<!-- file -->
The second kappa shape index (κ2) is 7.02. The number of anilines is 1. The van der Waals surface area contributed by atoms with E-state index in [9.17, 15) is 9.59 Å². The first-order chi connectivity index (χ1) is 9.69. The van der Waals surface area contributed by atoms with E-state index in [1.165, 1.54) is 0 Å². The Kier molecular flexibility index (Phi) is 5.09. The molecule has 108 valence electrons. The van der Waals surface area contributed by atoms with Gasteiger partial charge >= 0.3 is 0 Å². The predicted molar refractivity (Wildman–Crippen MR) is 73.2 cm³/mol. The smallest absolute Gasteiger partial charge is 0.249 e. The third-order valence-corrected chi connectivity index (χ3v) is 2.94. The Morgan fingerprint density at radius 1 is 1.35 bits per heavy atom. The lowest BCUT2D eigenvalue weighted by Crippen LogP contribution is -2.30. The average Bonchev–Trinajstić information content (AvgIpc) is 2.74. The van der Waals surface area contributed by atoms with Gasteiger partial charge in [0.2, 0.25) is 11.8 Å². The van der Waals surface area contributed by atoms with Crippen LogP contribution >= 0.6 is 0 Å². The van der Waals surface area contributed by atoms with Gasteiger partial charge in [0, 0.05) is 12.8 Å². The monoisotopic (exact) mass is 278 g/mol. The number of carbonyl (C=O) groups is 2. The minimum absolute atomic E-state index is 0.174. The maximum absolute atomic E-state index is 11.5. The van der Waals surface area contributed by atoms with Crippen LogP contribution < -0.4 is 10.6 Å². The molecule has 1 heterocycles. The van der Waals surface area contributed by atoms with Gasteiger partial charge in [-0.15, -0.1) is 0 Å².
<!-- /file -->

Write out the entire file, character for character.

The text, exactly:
The second kappa shape index (κ2) is 7.02. The number of anilines is 1. The van der Waals surface area contributed by atoms with E-state index in [9.17, 15) is 9.59 Å². The first-order chi connectivity index (χ1) is 9.69. The van der Waals surface area contributed by atoms with E-state index in [1.165, 1.54) is 0 Å². The Kier molecular flexibility index (Phi) is 5.09. The molecule has 108 valence electrons. The van der Waals surface area contributed by atoms with Gasteiger partial charge >= 0.3 is 0 Å². The predicted molar refractivity (Wildman–Crippen MR) is 73.2 cm³/mol. The smallest absolute Gasteiger partial charge is 0.249 e. The third-order valence-corrected chi connectivity index (χ3v) is 2.94. The Morgan fingerprint density at radius 1 is 1.35 bits per heavy atom. The lowest BCUT2D eigenvalue weighted by Crippen LogP contribution is -2.30. The average Bonchev–Trinajstić information content (AvgIpc) is 2.74. The van der Waals surface area contributed by atoms with Gasteiger partial charge in [0.2, 0.25) is 11.8 Å². The van der Waals surface area contributed by atoms with Crippen LogP contribution >= 0.6 is 0 Å². The van der Waals surface area contributed by atoms with Gasteiger partial charge in [0, 0.05) is 12.8 Å². The monoisotopic (exact) mass is 278 g/mol. The number of carbonyl (C=O) groups is 2. The minimum absolute atomic E-state index is 0.174. The maximum absolute atomic E-state index is 11.5. The van der Waals surface area contributed by atoms with Crippen LogP contribution < -0.4 is 10.6 Å². The molecule has 1 heterocycles. The van der Waals surface area contributed by atoms with Gasteiger partial charge in [-0.15, -0.1) is 0 Å².